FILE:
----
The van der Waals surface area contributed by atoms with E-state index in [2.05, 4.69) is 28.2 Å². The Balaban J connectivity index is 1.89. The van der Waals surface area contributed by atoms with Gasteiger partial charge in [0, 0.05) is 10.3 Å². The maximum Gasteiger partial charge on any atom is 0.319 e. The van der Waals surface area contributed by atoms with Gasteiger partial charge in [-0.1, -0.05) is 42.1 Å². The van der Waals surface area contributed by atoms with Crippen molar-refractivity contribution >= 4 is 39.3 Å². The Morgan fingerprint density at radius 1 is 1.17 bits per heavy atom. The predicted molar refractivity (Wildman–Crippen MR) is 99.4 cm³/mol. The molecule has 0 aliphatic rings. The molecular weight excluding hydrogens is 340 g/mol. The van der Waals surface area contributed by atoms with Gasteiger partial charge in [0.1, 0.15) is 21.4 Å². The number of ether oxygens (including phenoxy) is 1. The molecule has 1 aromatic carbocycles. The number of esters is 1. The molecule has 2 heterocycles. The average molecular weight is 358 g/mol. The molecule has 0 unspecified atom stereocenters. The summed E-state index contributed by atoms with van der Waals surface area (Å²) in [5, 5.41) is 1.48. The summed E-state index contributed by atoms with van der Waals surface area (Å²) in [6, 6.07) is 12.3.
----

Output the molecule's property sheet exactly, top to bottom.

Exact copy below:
The van der Waals surface area contributed by atoms with E-state index in [2.05, 4.69) is 28.2 Å². The Balaban J connectivity index is 1.89. The van der Waals surface area contributed by atoms with Gasteiger partial charge in [0, 0.05) is 10.3 Å². The maximum Gasteiger partial charge on any atom is 0.319 e. The van der Waals surface area contributed by atoms with Gasteiger partial charge in [-0.1, -0.05) is 42.1 Å². The van der Waals surface area contributed by atoms with Crippen molar-refractivity contribution >= 4 is 39.3 Å². The Morgan fingerprint density at radius 1 is 1.17 bits per heavy atom. The predicted molar refractivity (Wildman–Crippen MR) is 99.4 cm³/mol. The molecule has 0 aliphatic rings. The molecular weight excluding hydrogens is 340 g/mol. The van der Waals surface area contributed by atoms with Gasteiger partial charge in [0.1, 0.15) is 21.4 Å². The number of ether oxygens (including phenoxy) is 1. The molecule has 1 aromatic carbocycles. The number of esters is 1. The molecule has 2 heterocycles. The average molecular weight is 358 g/mol. The molecule has 0 unspecified atom stereocenters. The summed E-state index contributed by atoms with van der Waals surface area (Å²) in [5, 5.41) is 1.48. The summed E-state index contributed by atoms with van der Waals surface area (Å²) in [6, 6.07) is 12.3.